The Data Protection Regulation sets out the conditions under which personal data may be processed, as well as the restrictions related to data subject profiling and automated decision-making. The processing of personal data must have a legal basis in accordance with the Data Protection Regulation. For example, where processing is necessary to comply with a university statutory obligation, there is an appropriate legal basis for processing personal data. Universities have statutory obligations, such as, in the Universities Act, whereby, for example, they have the task of providing research-based higher education and arranging teaching and study guidance so that students can complete their studies full-time within the stipulated target completion period. The use of learning analytics in universities to meet these obligations is permitted under the legal basis.

When using learning analytics, students are in practice required to be profiled based on their knowledge. According to the Privacy Regulation, "profiling" means any automatic processing of personal data in which the use of personal data is used to assess certain personal characteristics of a natural person. Analysing student learning is profiling within the meaning of the Privacy Regulation, as a student's ability to learn is a personal attribute that is assessed in learning analytics. Profiling is not categorically prohibited by the Data Protection Regulation, but it must have the processing criteria for personal data laid down in the Data Protection Regulation, which must take into account purpose-relatedness, the need and necessity of data minimization, transparency of processing and respect for data subject's rights. In many cases, the data subject has the right to object to profiling, but there is no such right if the processing is based on the fulfillment of the data controller's statutory obligation, such as the provision of instruction and guidance as described under the Universities Act.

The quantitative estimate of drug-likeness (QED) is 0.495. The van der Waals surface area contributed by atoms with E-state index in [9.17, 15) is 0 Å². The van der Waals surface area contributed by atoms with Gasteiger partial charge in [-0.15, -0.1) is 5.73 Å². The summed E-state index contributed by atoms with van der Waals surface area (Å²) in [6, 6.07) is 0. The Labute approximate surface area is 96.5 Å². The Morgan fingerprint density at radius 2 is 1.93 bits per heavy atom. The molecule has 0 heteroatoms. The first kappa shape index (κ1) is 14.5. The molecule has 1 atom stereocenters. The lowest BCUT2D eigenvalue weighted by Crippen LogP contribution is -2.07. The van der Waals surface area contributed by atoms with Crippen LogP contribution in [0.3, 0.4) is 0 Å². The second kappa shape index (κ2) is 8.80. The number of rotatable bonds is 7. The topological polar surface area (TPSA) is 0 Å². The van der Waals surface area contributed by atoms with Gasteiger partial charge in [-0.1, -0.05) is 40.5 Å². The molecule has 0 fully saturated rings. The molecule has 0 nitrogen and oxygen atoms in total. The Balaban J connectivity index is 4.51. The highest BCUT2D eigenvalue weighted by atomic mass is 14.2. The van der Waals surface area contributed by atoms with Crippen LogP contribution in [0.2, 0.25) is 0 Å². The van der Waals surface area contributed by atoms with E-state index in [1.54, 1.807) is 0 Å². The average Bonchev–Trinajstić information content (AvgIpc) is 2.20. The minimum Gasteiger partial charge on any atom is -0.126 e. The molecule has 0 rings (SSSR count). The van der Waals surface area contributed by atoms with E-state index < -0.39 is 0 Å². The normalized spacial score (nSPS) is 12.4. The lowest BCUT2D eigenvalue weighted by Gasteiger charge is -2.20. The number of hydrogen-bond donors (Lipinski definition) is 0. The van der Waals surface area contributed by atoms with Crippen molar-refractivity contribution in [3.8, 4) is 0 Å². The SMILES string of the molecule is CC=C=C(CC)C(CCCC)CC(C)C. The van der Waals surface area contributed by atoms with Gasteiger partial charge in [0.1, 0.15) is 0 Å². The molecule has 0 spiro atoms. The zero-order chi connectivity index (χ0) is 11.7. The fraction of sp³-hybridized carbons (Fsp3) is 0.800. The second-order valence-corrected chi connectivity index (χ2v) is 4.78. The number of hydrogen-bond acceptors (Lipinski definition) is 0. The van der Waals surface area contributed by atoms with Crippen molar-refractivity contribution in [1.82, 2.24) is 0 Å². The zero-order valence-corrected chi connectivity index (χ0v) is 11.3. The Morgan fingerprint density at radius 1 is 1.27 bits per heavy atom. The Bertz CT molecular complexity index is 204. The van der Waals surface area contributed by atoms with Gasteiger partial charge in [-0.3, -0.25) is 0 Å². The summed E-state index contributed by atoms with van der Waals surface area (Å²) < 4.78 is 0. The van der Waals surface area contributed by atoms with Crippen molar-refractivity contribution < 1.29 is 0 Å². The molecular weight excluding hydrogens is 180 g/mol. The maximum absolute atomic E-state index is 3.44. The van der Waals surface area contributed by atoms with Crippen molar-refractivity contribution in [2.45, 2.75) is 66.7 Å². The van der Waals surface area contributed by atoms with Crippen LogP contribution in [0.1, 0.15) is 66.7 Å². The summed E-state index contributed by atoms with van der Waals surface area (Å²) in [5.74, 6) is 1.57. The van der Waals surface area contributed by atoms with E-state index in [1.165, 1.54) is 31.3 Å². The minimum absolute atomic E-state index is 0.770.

Learning analytics can also be used to evaluate students' learning outcomes. Thus, learning analytics may be used for automated decision-making within the scope of the Data Protection Regulation, which is in principle prohibited. In universities, learning analytics can only be used in the assessment of students if it involves effective teacher control over the final outcome of the evaluation or if the automated assessment is specifically provided for by law.

There are issues other than personal data protection in the automated assessment of student learning. For the benefit of the student, the University Act provides legal safeguards related to the assessment of study’s accomplishments. These legal safeguards cannot be compromised when utilizing learning analytics. Assessment of learning is also the exercise of public authority, associated with the effective exercise of official duties. Under the current legislation, official responsibility for automated analysis cannot be outsourced, but it is ultimately the respective teacher the one responsible for the evaluation.

There are technological conditions for the development of learning analytics, but operational and legal conditions are still seeking their place in the development of artificial intelligence. Legal challenges still do not necessarily present a barrier to the use of learning analytics in student guidance and assessment, but where development work is concerned, it requires careful work process development to ensure students’ personal data and legal protection, not forgetting the teacher's own legal protection.

The authors

Tomi Voutilainen and Juuso Ouli

University of Eastern Finland